I mean anger raging, steaming coming out of ears, hating myself for still sitting there when the credits rolled levels of dislike.
Did you see the bloody thing? Just two and a half minutes was enough to make me take a diabetes test, so sweet and saccharine was the singing and the dancing and the loving and the blah blah blah.
So, naturally, fully aware of my aversion to enforced jollity and general fun, The Good Lady Popcorn decided this was the only film we could possibly go and see....
And it's about bloody P. T. Barnum for crying out loud. The man who made it his life's work forcing people to enjoy themselves.
Singing and dancing.
With Hugh Jackman.
Basically a Les Mis and La La Land mash-up.
Why would you do it to yourself?
"No, you don't have to, you can go watch something else and I'll see you afterwards..."
Yeah, right, we all know the rules. No way that doesn't come back and bite me on the butt.
So there we are. Lights down, film rolling, generally wondering about our life choices and how it all came to this....
...then, 100 minutes later, we leave, still humming the songs and wondering if the soundtrack is available.
WHAT THE HELL HAPPENED????
Well, I'll tell you...
For a start, the songs are just damn good. They're infectious. Catchy. Foot-tapping. They grab you right in the feels.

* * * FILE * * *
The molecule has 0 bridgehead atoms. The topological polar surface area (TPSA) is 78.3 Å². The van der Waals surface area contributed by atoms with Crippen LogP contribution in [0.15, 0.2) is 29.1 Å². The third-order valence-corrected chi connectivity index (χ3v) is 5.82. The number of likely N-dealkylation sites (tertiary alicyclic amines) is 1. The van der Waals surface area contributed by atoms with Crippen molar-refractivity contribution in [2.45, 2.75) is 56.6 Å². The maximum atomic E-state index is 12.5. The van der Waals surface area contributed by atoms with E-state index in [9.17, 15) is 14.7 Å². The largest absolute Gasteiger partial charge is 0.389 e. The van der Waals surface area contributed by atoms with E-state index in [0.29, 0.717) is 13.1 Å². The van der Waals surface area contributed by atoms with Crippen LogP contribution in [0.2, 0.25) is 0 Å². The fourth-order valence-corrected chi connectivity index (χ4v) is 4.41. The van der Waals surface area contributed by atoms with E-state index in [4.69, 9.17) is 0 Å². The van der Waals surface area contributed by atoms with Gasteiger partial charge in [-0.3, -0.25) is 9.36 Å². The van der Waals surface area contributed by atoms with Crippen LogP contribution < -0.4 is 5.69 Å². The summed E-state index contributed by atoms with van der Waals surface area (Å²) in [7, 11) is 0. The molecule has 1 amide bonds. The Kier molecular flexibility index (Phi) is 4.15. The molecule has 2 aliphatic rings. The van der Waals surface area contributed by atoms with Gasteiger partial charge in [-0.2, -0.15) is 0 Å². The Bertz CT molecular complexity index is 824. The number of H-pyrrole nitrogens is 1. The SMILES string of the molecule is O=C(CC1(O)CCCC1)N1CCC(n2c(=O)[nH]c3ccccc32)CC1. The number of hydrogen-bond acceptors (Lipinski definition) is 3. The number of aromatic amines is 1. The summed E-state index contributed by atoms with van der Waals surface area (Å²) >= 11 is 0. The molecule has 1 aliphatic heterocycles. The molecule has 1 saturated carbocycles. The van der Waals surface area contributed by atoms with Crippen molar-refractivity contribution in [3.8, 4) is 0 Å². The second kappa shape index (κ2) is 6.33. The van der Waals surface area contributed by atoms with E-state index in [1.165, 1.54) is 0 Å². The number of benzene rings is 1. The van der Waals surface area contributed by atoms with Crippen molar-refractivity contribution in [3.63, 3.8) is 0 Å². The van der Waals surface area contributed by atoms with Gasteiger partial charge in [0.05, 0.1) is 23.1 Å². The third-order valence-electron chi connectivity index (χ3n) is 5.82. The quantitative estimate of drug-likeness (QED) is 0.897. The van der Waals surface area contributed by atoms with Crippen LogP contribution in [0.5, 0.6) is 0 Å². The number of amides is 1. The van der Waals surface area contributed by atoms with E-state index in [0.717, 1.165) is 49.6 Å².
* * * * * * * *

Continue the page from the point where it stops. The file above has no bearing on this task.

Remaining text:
Then there's the cast.
Jackman as Barnam is just brilliant - the sod can sing, dance, act, have fun and transmit the fun he's having right through the camera and off the screen.
Then there's Michelle Williams. Woefully underused, but still able to steal every scene she's in.
Then there's some young chancer called Zac Efron who manages to not be annoying, Rebecca Ferguson is simply stunning, Zendaya is understated - and the whole thing is just a big ball of fun.
The story is simple - man has mad idea, carries out mad idea, more mad stuff happens, big finale - but it's brought to life with such passion and enthusiasm you can't help but be swept along.
It also helps that the songs are both very modern in their stylings but also have half a foot in someone else's camp.
(The tune with Jackman and Efron is basically Panic! At The Disco, Ferguson gets to play Adele)
And this is just one of the many things that make it work.
It's well written, well filmed, well acted, and, well, a great way to spend a couple of hours.
Where La La Land fell down was it felt contrived, it was trying too hard.
Showman, however, has mastered the trick of acting like it doesn't care.
All those involved are having fun, and if you do as well - well that's just an added bonus.
But in a world of forced emotions, or harrowing tales, or superheroes, or Saw films, a movie that is just a pleasure to enjoy is a rare thing and one to be cherished.
It's not high drama or high art, but who cares when you find yourself singing the songs three days later.
(Yes, we've ordered the soundtrack)